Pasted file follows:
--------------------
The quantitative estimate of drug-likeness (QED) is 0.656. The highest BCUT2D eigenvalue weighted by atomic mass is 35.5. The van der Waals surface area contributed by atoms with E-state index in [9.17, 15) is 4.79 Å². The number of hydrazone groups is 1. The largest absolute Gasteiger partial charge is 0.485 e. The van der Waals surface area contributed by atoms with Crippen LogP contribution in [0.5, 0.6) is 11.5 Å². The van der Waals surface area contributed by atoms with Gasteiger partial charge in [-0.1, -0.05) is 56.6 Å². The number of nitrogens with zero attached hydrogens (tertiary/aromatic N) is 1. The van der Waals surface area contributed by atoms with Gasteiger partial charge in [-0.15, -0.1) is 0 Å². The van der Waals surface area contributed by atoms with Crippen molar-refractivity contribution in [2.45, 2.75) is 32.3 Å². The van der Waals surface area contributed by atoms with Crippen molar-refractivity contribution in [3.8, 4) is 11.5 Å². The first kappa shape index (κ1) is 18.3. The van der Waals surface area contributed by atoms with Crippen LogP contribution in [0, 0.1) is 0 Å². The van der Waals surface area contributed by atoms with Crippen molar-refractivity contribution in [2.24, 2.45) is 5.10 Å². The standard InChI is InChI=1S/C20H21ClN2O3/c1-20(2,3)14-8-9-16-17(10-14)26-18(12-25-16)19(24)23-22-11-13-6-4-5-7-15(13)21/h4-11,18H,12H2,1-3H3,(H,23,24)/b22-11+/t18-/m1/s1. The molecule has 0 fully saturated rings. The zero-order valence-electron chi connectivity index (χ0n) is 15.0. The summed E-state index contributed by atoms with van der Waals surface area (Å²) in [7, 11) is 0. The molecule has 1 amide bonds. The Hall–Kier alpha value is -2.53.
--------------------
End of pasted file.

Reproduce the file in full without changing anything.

The quantitative estimate of drug-likeness (QED) is 0.656. The highest BCUT2D eigenvalue weighted by atomic mass is 35.5. The van der Waals surface area contributed by atoms with E-state index in [9.17, 15) is 4.79 Å². The number of hydrazone groups is 1. The largest absolute Gasteiger partial charge is 0.485 e. The van der Waals surface area contributed by atoms with Crippen LogP contribution in [0.5, 0.6) is 11.5 Å². The van der Waals surface area contributed by atoms with Gasteiger partial charge in [-0.1, -0.05) is 56.6 Å². The number of nitrogens with zero attached hydrogens (tertiary/aromatic N) is 1. The van der Waals surface area contributed by atoms with Gasteiger partial charge in [-0.15, -0.1) is 0 Å². The van der Waals surface area contributed by atoms with Crippen molar-refractivity contribution in [2.45, 2.75) is 32.3 Å². The van der Waals surface area contributed by atoms with Crippen molar-refractivity contribution in [3.8, 4) is 11.5 Å². The first kappa shape index (κ1) is 18.3. The van der Waals surface area contributed by atoms with Crippen LogP contribution in [0, 0.1) is 0 Å². The van der Waals surface area contributed by atoms with Crippen molar-refractivity contribution in [2.24, 2.45) is 5.10 Å². The standard InChI is InChI=1S/C20H21ClN2O3/c1-20(2,3)14-8-9-16-17(10-14)26-18(12-25-16)19(24)23-22-11-13-6-4-5-7-15(13)21/h4-11,18H,12H2,1-3H3,(H,23,24)/b22-11+/t18-/m1/s1. The molecule has 0 fully saturated rings. The zero-order valence-electron chi connectivity index (χ0n) is 15.0. The summed E-state index contributed by atoms with van der Waals surface area (Å²) in [7, 11) is 0. The molecule has 1 amide bonds. The Hall–Kier alpha value is -2.53.